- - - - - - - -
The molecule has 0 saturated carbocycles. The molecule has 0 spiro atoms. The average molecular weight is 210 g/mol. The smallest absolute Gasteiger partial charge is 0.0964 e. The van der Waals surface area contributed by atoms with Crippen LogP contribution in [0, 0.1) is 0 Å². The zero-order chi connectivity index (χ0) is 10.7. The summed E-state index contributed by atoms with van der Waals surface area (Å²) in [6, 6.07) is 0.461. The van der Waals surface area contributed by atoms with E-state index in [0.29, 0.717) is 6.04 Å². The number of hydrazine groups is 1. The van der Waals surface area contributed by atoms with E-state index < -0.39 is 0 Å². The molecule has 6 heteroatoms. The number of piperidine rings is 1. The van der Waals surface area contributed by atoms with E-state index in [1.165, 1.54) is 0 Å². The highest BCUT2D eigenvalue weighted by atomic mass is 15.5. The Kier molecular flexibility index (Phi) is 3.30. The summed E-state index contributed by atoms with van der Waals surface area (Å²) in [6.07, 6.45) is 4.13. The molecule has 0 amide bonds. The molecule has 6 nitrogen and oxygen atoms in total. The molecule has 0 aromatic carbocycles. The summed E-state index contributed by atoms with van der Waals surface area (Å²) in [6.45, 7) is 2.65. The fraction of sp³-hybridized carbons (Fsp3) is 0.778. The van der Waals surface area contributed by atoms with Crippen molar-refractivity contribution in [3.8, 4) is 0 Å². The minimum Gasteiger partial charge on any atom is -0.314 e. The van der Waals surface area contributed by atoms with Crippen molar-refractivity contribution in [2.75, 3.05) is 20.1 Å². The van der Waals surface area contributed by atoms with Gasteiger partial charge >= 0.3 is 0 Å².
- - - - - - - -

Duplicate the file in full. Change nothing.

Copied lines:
The molecule has 0 saturated carbocycles. The molecule has 0 spiro atoms. The average molecular weight is 210 g/mol. The smallest absolute Gasteiger partial charge is 0.0964 e. The van der Waals surface area contributed by atoms with Crippen LogP contribution in [0, 0.1) is 0 Å². The zero-order chi connectivity index (χ0) is 10.7. The summed E-state index contributed by atoms with van der Waals surface area (Å²) in [6, 6.07) is 0.461. The van der Waals surface area contributed by atoms with E-state index in [0.29, 0.717) is 6.04 Å². The number of hydrazine groups is 1. The van der Waals surface area contributed by atoms with E-state index < -0.39 is 0 Å². The molecule has 6 heteroatoms. The number of piperidine rings is 1. The van der Waals surface area contributed by atoms with E-state index in [1.165, 1.54) is 0 Å². The highest BCUT2D eigenvalue weighted by atomic mass is 15.5. The Kier molecular flexibility index (Phi) is 3.30. The summed E-state index contributed by atoms with van der Waals surface area (Å²) in [6.07, 6.45) is 4.13. The molecule has 0 amide bonds. The molecule has 6 nitrogen and oxygen atoms in total. The molecule has 0 aromatic carbocycles. The summed E-state index contributed by atoms with van der Waals surface area (Å²) in [6.45, 7) is 2.65. The fraction of sp³-hybridized carbons (Fsp3) is 0.778. The van der Waals surface area contributed by atoms with Crippen molar-refractivity contribution in [3.8, 4) is 0 Å². The minimum Gasteiger partial charge on any atom is -0.314 e. The van der Waals surface area contributed by atoms with Crippen molar-refractivity contribution in [2.75, 3.05) is 20.1 Å². The van der Waals surface area contributed by atoms with Gasteiger partial charge >= 0.3 is 0 Å².